A few months ago Betsy and I watched this beautiful episode of “Queer Eye” on Netflix. If you don’t know the show, it’s a wonderful makeover show where five amazing gay men help other men and women transform themselves (both the external and the internal).
In this particular episode they spent time with a black man named Wesley from Kansas City. Part of Wesley’s story is that he was shot by another black man in an altercation that took place in his young adult years. The shooting left Wesley paralyzed from his waist down. During the episode, they actually found the man who shot Wesley and, with his consent, they set up a meeting for the two of them to talk and to work toward healing and wholeness. If you haven’t seen this show, I can’t recommend it highly enough—particularly this episode.
When Wesley meets Maurice (the man who shot him) at a local coffee shop, Wesley actually goes so far to say, “thank you” to him. He takes time to listen as each of them remember their side of the story and work toward developing empathy for the other. At the end of their time together, Wesley says to Maurice, “I don’t even feel any bad energy from you…” Maurice responds with a smile, “I was about to say the same thing…” Then Wesley says this, “We’re two black men and we’re doing something THEY don’t want us to do… and that is forgive each other and also uplift each other.”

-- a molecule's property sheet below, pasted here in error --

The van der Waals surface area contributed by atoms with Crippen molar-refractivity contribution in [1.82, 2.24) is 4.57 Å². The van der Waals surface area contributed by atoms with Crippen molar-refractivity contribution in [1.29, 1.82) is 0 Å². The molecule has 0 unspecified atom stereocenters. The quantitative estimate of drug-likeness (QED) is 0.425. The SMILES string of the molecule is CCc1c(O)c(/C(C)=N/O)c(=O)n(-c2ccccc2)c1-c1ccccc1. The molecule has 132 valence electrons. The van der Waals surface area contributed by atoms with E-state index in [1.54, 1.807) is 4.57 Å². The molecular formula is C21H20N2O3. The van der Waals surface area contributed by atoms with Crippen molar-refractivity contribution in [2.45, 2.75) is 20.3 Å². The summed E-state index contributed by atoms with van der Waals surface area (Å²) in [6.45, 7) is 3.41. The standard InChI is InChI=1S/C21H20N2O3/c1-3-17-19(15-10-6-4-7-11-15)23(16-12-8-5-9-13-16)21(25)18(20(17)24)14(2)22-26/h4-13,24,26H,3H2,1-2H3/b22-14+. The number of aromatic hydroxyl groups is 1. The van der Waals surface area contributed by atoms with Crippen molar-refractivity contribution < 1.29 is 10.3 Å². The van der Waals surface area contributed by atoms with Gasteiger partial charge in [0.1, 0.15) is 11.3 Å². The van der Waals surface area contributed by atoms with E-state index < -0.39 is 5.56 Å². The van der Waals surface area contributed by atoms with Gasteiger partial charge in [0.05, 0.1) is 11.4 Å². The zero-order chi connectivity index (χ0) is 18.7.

God’s love is on display whenever reconciliation interrupts retaliation.
When we consider what love looks like, it’s images like this (stories like this) that should rise to the top. No matter what history we have with one another, it’s possible for us to be brought together by God’s grace and God’s love. When we re-member who we are (beloved creatures of a gracious and caring God) we will see the walls of division and hate come crumbling down.
If Wesley (a man who has to live the rest of his life in a wheelchair) can forgive—if he can show the world what reconciliation looks like—what’s stopping us? Amen.